Archive for It Conquered the World

Van Cleef & Arkoff

Posted in FILM with tags , , , , , , , , on June 6, 2014 by dcairns

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I’d always wanted to see IT CONQUERED THE WORLD, ever since seeing images of the monster, who seemed to resemble a prize marrow with a face and pincers, and ever since reading Roger Corman’s magnificent memoir How I Made a Hundred Movies in Hollywood and Never Lost a Dime (one of the truly wise books about cinema) which recounts how star Beverly Garland appraised her extraterrestrial co-star coolly, uttered the words “So you’ve come to conquer the world, have you?” and then felled the short-arsed visitant with a single kick to the forehead.

“Lesson one,” writes Corman, “Always make your monster bigger than your leading lady.”

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Lee Van Cleef plays a rogue scientist who befriends a Venusian who wants to invade Earth. Van Cleef thinks this is a swell idea and makes all the arrangements, communicating via a kind of ham radio, though the monster speaks only in a serious of musical parps and whines. Van Cleef understands every word, prompting Fiona to compare this with Charlie Brown’s conversations with his teacher in the animated show.

Fiona is fascinated by Van C’s tiny forehead. Kudos to Corman for avoiding typecasting the scientist role.

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The movie is centred on two couples, Van Cleef & Garland, who have a lovely dysfunctional relationship (“I’m going into town and when I come back I pray you’ll be sane,” she says) and the Peter Graveses, who keep dropping by. It’s sort of a WHO’S AFRAID OF VIRGINIA WOOLF? with a space alien in the role of the little bugger.

The Venusian “It,” known to fans as “Beulah,” is vaguely conical (and more than vaguely comical). “He” has floor-length skin ending in a trimming of tentacular tassels. When he is angry or aroused, space-bats come flying from under his fleshy skirts. He lives in a cave with a hot spring because it reminds him of Venus.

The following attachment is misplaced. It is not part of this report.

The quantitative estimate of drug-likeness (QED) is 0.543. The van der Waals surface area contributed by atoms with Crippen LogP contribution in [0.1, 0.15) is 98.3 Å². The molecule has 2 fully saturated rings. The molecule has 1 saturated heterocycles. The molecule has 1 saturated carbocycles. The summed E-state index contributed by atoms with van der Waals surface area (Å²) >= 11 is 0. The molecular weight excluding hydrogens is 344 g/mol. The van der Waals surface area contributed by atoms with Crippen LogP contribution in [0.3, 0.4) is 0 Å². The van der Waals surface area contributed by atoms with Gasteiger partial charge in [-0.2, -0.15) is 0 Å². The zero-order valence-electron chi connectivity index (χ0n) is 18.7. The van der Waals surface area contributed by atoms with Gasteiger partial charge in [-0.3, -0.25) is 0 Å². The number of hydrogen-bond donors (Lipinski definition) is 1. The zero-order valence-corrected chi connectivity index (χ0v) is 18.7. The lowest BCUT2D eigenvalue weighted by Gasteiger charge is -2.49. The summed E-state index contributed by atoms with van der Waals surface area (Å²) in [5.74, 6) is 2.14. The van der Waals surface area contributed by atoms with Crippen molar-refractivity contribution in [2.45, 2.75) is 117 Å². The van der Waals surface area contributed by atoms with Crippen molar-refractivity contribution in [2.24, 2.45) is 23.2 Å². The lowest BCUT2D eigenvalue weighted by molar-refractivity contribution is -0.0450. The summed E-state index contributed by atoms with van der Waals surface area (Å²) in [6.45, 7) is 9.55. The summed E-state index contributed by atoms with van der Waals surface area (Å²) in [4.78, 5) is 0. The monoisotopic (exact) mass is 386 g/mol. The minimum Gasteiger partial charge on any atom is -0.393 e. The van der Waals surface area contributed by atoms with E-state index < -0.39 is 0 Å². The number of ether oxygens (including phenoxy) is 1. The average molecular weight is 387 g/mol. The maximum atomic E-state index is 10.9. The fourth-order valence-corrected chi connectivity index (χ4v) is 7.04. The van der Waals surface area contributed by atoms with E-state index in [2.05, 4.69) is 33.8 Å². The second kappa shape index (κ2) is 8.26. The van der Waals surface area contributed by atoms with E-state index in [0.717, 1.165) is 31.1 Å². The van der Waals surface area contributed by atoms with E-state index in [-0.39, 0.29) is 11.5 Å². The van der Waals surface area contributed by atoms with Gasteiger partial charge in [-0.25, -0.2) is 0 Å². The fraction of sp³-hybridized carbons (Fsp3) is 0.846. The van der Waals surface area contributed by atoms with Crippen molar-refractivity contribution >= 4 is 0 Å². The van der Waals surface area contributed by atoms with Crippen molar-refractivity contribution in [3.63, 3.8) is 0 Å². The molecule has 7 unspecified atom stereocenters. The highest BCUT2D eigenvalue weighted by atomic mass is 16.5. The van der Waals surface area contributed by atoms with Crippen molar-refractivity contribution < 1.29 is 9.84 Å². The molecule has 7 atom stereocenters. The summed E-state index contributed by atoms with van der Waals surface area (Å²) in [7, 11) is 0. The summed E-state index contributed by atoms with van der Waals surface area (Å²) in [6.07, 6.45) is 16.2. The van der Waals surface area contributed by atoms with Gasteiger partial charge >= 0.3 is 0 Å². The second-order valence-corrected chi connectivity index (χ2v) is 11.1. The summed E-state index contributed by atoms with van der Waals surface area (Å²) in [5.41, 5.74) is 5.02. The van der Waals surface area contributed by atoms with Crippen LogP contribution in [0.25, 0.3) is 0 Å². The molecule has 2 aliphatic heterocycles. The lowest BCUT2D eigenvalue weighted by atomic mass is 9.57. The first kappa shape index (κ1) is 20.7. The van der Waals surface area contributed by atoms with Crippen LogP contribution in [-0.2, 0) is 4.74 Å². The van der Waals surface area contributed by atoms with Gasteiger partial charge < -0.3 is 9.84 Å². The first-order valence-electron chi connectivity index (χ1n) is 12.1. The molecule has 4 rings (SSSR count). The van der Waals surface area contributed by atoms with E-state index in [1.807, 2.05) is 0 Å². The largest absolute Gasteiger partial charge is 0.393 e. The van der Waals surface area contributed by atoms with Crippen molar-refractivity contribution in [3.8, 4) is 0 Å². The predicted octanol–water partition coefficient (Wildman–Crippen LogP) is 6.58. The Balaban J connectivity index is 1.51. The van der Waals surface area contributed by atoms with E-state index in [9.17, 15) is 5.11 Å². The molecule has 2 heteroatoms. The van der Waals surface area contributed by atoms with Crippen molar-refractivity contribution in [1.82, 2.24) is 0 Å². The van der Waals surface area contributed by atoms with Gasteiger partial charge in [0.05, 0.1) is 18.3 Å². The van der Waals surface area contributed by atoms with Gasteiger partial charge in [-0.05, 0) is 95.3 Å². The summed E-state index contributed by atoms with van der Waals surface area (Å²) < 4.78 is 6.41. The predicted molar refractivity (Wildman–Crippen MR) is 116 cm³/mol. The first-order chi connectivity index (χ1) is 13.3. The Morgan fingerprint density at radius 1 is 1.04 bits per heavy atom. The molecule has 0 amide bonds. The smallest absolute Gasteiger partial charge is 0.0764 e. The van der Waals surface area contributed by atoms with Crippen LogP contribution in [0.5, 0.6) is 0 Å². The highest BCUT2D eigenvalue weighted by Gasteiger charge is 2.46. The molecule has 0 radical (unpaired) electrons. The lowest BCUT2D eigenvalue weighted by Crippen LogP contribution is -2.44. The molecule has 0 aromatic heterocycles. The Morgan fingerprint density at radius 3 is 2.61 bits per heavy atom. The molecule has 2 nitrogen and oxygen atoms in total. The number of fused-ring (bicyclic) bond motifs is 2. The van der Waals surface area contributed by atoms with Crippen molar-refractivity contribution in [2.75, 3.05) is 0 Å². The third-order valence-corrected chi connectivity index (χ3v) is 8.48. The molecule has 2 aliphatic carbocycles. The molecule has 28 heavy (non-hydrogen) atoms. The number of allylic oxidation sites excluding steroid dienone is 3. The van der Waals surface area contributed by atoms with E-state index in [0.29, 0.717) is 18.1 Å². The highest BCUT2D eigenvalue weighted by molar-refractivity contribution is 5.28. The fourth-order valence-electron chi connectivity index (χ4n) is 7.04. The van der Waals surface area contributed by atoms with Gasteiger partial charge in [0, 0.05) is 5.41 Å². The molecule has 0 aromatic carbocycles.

The title, like the title of Roger’s book, is a lie — IT doesn’t at any point conquer the Earth, but it does cut off all electricity. So IT CAUSED A POWER OUTAGE would be a more accurate title. Somehow it also stops everybody’s watch from working, which seems unlikely and has no effect on the plot. When hero Peter Graves jumps on a bicycle, I half-expected the wheels to refuse to turn. “The swine!” Graves would cry, shaking his fist. But no.

The space-bats stick implants into the back of people’s necks to control them, like in INVADERS FROM MARS. I guess Venusians have been studying the Martians’ techniques.

There’s a good bit Fiona spotted of townspeople fleeing for the hills (we never see them again): one of them is clutching a saxophone. So at least they’ll have music, wherever they go.

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Note also the woman left-of-centre smiling at the camera. She may be fleeing for her life, but she isn’t going to let a little thing like that spoil her day. Shades of REPTILICUS, whose terrified refugees had a kind of carnival atmosphere to them.

There’s more recognizably deliberate comedy from Dick Miller and Jonathan Haze as bumbling soldiers. Miller is always welcome, but Haze’s lame-brained Mexican act is appalling.

Strange dialogue, from Samuel Z. Arkoff’s brother-in-law and/or an uncredited Charles B. Griffith: “Your hands are human but your mind is enemy,” Graves tells Van Cleef. Ye-es.

 

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Reptivoli

Posted in FILM with tags , , , , , , , on June 4, 2014 by dcairns

Pictorial history of horror films back

A long time ago, in the early Cretaceous period I think it was, I swore to see every film depicted in the pages of Denis Gifford’s A Pictorial History of Horror Movies. I have not so far succeeded. I called my quest “See REPTILICUS and Die,” and I had been holding off on viewing the Danish dino non-epic until I had successfully tracked down such features as THE DEVIL BAT and THE EXPLOITS OF ELAINE. I have not entirely succeeded. It’s not so much that several of the “most wanted” titles may or may not be lost films, it’s more that THE MAN IN HALF MOON STREET seems unwatchably dull, even more so than its Hammer remake (known locally as ANTON DIFFRING’S ARSE IS ON FIRE), and that BLACK DRAGONS is an incoherent mess that makes you feel unpleasantly stoned when you try to watch it. But I may get through them one day.

Braving the possibility of a vengeful deity striking me down for tempting fate, I plopped REPTILICUS in the laptop and perused it with Fiona from the comfort of the marital bed. At least we would be carried off together. An IMDb reviewer seems to have shared my concern: “This is the movie that we Danes can be proud of!! It is the worst movie ever made but it is so funny that I am about to die.”